Earwax – What is the Best Way to Clean my Ears?

You’ve probably heard that you shouldn’t use cotton swabs to clean out your ears, but what if they become blocked? Earwax, otherwise known as cerumen, is a thick substance your ear produces in order to clean itself. It generally moves outward toward the ear canal from the movement of your jaw when talking or chewing. Sometimes the ear produces too much wax or something prevents it from moving out, producing a blockage in the ear canal. This can be especially common in older people, those who wear hearing aids, or people with developmental disabilities.

Symptoms of Earwax Blockage

When the earwax is built up to the point of blocking the ear canal, this is called impaction. The symptoms of impaction can include:

  • A ringing or fullness in the ear
  • Impaired hearing
  • An earache or sharp pains in the ear
  • Dizziness or coughing
  • A bad odor that comes from the affected ear

Ways to Remove Impaction

The safest way to remove excess earwax is to let a doctor do it. Doctors have special instruments specifically designed to remove earwax blockage. If you choose to try removing it at home, stay with proven, safe methods so you don’t make the condition worse.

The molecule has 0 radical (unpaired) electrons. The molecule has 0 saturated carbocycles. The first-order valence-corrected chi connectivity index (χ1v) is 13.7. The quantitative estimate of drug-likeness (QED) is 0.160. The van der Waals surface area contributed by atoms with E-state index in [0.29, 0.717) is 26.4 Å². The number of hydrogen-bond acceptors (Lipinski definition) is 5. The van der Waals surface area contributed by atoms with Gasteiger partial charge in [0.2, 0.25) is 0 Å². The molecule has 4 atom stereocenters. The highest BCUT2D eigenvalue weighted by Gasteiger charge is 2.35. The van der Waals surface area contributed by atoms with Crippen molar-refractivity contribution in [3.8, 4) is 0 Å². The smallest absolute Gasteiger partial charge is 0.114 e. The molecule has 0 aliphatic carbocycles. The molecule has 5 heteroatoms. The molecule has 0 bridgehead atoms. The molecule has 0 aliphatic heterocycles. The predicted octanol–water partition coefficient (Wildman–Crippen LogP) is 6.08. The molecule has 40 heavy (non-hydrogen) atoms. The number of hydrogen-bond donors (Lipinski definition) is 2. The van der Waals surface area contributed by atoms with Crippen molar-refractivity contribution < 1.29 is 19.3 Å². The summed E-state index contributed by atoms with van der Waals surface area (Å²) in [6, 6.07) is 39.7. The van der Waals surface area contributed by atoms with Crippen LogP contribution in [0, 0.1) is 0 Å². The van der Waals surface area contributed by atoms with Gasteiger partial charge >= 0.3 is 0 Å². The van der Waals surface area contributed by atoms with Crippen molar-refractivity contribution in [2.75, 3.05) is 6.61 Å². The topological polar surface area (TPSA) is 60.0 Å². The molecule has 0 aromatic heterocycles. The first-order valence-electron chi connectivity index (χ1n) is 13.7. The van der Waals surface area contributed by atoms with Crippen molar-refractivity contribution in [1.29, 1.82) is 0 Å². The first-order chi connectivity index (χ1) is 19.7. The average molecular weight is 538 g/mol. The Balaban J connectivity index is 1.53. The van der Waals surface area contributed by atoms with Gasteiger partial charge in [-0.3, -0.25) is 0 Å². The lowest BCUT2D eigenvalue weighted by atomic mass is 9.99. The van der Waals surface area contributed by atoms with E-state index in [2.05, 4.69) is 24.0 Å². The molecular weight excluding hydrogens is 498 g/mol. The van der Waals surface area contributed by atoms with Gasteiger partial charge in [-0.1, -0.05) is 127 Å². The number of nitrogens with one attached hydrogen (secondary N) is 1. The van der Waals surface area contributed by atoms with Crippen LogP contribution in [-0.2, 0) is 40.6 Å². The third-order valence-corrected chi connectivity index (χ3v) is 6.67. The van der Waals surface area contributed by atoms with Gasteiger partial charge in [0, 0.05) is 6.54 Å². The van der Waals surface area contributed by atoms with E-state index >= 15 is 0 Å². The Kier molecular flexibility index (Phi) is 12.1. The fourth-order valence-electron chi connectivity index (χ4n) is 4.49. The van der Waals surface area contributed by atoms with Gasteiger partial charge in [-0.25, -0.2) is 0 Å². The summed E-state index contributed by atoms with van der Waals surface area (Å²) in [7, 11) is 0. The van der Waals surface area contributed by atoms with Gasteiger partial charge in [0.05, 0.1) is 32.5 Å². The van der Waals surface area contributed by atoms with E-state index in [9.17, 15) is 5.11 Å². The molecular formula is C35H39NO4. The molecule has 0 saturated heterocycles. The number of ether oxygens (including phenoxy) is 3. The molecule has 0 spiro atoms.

Start by wiping the inside of your ear with a warm, damp cloth. This will remove any wax that’s built up around the outside of the ear canal.

Use an over-the-counter earwax removal kit. These kits include softening agents that help the wax to move out of your ear. They can contain baby oil, glycerine, hydrogen peroxide, or saline solution. Follow the directions on the kit by putting the correct number of drops in the affected ear, then waiting the correct amount of time. Tip your head over to allow the ear to drain.

One additional method is to rinse out your ear canal using a syringe. This must be done very gently and is best done after using softening agents. Warm the solution to body temperature to prevent dizziness or pain during the process.

Earwax and Hearing Aids

Your hearing aids contain a wax guard that helps to prevent wax from getting into the electronics. Earwax is one of the most common reasons for hearing aid failure, so it’s important that you clean the wax guard regularly. Wipe them with a clean, dry cloth, use the provided brush to remove wax, and replace the wax filter when needed.

Home care is good in a pinch, but professional cleaning is best for keeping your hearing aids in working order. If you think you might have hearing loss and could benefit from hearing correction, call Schmidt’s Optical and Hearing™ today at 772-286-4327 and schedule your FREE comprehensive hearing evaluation with our Board Certified Hearing Aid Specialist.

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